The Mary Alice was named for the pilot’s mother. A B-17 was painted with Mary Alice’s nose art as a display for the Imperial Air Museum, Duxford, England.
The b&w photo of the jacket hasn’t had any mission marks added yet. The color photo of the jacket has the crew members mission marks and a kill mark for the attacking Me-410 it shot down on a mission over Dessau, Germany
Der Grossarschvogel is listed as the name of an B-17 with the 401st BG. Translated it means, “The Big Butt Bird”. The plane also used the name, “You All Right”. Some planes had more than one name, they were renamed by new crews or they had a right side and a left side name painted on.
"Baby Lu" aka "Grin ‘n Bare It" 612th BS, 401st BG, 8th AF
Flew 109 missions and survived the war. The right side of the aircraft had, Grin’n Bare It, painted on it and the left side Baby Lu. The flight jackets for the crews had either logo and each crew member had a different pin-up girl.
Heaven Sent was a B-17 with the 100th bomb Group, 350th Bomb Squadron, 8th Air Force, the groups nickname was the Bloody Hundredth.
The nose artist was Michael Garemko. Michael Garemko entered the Royal Canadian Air Force in early 1941 and was sent by train to Toronto for basic training at Mannign Depot. He was going through advanced training in Winnipeg, Manitoba in early 1941 when the Japanese attacked Pearl Harbor. He never completed pilot training in RCAF but transferred to USAAF and went to Officer Cadet Pilot Training. He washed out as a pilot and without a college degree, he could not qualify for Bombardier or Navigational training. His love of the air kept him in the Air Corps and he went to Gunnery training/Engineering School. He became a TTE and flew on "Heaven Sent" and completed 34 Missions. Garemko and Sgt. Frank Stevens were also responsible for painting the aircraft nose art and A-2 jackets for the 100th.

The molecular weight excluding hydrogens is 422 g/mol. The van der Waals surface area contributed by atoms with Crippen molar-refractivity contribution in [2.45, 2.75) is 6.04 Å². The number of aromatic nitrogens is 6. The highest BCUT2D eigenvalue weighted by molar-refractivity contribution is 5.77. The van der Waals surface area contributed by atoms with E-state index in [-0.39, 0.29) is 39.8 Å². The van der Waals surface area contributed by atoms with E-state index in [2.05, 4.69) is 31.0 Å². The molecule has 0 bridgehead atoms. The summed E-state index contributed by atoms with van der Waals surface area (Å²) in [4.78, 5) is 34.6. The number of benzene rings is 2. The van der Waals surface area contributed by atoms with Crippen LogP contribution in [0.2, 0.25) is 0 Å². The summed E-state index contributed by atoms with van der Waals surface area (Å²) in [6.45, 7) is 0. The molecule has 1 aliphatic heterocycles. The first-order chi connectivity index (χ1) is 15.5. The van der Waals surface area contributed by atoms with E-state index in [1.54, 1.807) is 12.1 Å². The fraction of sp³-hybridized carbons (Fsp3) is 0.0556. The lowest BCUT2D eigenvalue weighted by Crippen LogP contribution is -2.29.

The 409th flew the A-20 “Havoc” light bomber and Douglas A-26 “Invader” medium bomber and was originally trained in low-level attack missions. However, the group was busy flying medium-altitude bombing runs from 10,000 ft. Over 100 missions were flown by the group, attacking coastal defences, V-weapon sites, aerodromes, and other targets in France in preparation for the invasion of Normandy. The group supported ground forces during the Battle of Normandy by hitting gun batteries, rail lines, bridges, communications, and other objectives. During July 1944, aided the Allied offensive at Caen and the breakthrough at Saint-Lô with attacks on enemy troops, flak positions, fortified villages, and supply dumps.
Wilber Gooder’s A-2 jacket, he served with the 461st bomb group, attached to the 15th AAF.
Mrs Aldaflak was a popular play on words for flight crews dodging flak.
The jacket with the pin-up girl is an example of a sewn on applique. The pin-up either came from a damaged, previously painted jacket or a separately painted piece of leather. It was not uncommon for local artisans to paint ‘nose art’ on leather and sell them to flight crews, who would have them sewn on their own jackets. The jacket in the b&w photo has a large space between Mrs Aldaflak and his home state of Rhode Island. It might have been left blank to be painted later, or have a painted applique sewn on.